The situation is more alarming in Indonesia, the country with the highest rank for internet penetration (91 per cent) in Southeast Asia. Its overall index score was 38.96 and 25 for the indicator for protection of personal data. Citizens’ data owned by the government agencies at the national to local level remains prone to leaks, even commercialised publicly. One of the most severe data breach incidents in 2021 includes the data leaked from the Social Insurance Administration Organisation (BPJS) database consisting of the personal data of 279 Indonesians which was allegedly sold online. At the same time, two cases at the local level were highlighted by SAFENet, such as the leaking of the personal data of 815 teachers in Tangerang District and that of more than 1,000 athletes on the Riau Provincial Youth and Sports Office.
It should be noted that without the presence of personal data protection laws, there would be no explicit guidelines for law enforcement agencies to prosecute the illegal use of citizens’ data.
Although the ASEAN member states already adopted the ASEAN Framework on Personal Data Protection in 2016, most ASEAN member states remain less committed to implementing the guidelines. Only a few have implemented data privacy laws, including the Philippines, Malaysia, Singapore, and Thailand, while Indonesia is still grappling with enacting the draft Bill on the Protection of Private Personal Data, and Vietnam still has no comprehensive data privacy regulation.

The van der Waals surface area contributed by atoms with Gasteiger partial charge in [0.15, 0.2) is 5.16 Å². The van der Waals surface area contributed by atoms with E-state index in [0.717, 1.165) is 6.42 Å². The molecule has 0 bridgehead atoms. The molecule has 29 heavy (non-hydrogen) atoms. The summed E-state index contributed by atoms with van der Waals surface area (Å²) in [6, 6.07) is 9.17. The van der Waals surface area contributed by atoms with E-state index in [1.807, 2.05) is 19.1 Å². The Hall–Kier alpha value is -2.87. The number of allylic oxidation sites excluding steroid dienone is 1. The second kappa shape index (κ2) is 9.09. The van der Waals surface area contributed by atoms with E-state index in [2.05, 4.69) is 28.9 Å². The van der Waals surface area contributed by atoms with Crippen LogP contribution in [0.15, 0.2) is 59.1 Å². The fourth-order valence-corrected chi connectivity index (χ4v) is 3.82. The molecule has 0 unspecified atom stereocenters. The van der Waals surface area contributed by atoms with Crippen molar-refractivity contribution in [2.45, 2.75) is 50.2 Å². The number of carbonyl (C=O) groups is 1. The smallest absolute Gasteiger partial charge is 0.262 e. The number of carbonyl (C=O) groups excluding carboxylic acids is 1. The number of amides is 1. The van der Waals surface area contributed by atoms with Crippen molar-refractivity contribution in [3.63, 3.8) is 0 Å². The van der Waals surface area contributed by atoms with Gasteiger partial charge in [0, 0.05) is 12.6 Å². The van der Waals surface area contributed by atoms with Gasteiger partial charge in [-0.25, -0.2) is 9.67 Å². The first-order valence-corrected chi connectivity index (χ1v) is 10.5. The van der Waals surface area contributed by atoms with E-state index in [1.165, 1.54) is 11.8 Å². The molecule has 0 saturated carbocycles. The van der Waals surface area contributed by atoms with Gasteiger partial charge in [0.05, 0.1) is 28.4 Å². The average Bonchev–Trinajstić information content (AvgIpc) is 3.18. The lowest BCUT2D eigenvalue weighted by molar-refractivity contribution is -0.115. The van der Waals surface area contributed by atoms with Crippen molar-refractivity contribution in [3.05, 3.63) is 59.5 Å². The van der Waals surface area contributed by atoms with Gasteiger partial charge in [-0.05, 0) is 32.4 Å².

As the metaverse is likely to continue to take shape in Southeast Asia’s public and business sectors, implementing the ASEAN Digital Masterplan 2025 would be a pathway to devise more harmonised principle-based data protection and privacy regulations and frameworks. But the implementation also requires tangible actions and solemn commitments to fulfil the Masterplan’s “Desired Outcome 3” (DO3) on delivering trusted digital services and preventing consumer harm.
Amidst all the enthusiasm for the metaverse in the region, authorities and other stakeholders should urgently prioritise cyber resiliency and the protection of citizens’ data as prerequisites before jumping on the bandwagon of any digital-led innovation.
Albert Jehoshua Rapha is currently a research affiliate at the Centre for Policy Studies and Development Management (PK2MP) at Diponegoro University in Indonesia.